A review of “Around the World in 80 Days,” ingeniously staged by Village Theatre.
Ah, travel! We all know its joy and delights, but we’re also aware that too often its thrilling experiences are marred by missed connections, minor disasters and unexpected delays. In Jules Verne’s 1872 novel, adapted for the stage by Mark Brown, the self-confident Phileas Fogg rashly bets his men’s club colleagues that he can circumnavigate the globe in 80 days, a seemingly impossible task in a time when travelers had only animals, wind and steam to move them.
Little did Phileas anticipate the many challenges that lay before him.
This Village Theatre production, directed by David Ira Goldstein, takes Brown’s good (though not outstanding) play and enlivens it with technical and staging feats that amaze, delight and cleverly reinforce the humor. It took vision on the part of the Village decision-makers to foresee just how well this would play on their stage.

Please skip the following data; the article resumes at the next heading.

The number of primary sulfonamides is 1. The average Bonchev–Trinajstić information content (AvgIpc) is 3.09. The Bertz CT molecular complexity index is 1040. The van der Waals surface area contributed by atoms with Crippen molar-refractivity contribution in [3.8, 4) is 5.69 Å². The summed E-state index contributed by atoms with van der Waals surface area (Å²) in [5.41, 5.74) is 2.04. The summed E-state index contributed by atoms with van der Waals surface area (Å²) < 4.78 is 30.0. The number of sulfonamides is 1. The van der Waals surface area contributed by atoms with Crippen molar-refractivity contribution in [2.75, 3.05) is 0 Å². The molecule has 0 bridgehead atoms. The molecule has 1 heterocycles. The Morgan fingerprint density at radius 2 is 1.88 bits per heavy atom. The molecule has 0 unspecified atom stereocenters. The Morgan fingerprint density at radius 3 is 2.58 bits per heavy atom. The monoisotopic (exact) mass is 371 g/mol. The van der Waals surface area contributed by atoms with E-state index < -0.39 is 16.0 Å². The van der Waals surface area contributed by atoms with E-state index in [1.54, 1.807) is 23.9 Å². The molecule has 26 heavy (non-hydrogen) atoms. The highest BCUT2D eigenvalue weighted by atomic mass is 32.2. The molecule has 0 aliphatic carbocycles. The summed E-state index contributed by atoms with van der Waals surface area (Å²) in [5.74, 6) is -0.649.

‘Around the World in 80 Days’
Through March 1, Francis J. Gaudette Theatre, 303 Front St. N., Issaquah (425-392-2202 or VillageTheatre.org), and March 6-29, Everett Performing Arts Center, 2710 Wetmore Ave., Everett (425-257-8600).
Jared Michael Brown as Fogg is properly aloof and self-assured throughout his adventure. Always the correct English gentleman, he’s convinced he’ll win his bet. How could he not? His adaptable and irrepressible manservant Passepartout, marvelously played with a French accent by Chris Ensweiler, will accompany him.
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In this show, the audience travels around the world with our two stalwarts and shares with them grand adventures as they overcome numerous obstacles to achieve their goal. They encounter a ritual suttee in India as well as an untoilet-trained elephant, an opium den in China, a typhoon on the open sea. The intrepid pair also crosses paths with scalawags, finds romance, journeys across the United States by rail, survives attacks in the Wild West, and, of course, creatively surmounts each delay and every unforeseen obstacle.
Eric Polani Jensen, Jason Collins and Aneesh Sheth, each of whom skillfully plays countless roles, round out the cast. Even Ensweiler does double duty.
This theatrical magic is possible not only because of the skill of the actors, much of the credit goes to set designer Carey Wong, costume designer Karen Ann Ledger and sound designer Brent Warwick. Praise goes to the entire production crew for technical wizardry and theater art.
Here, the play’s not the thing, the production is.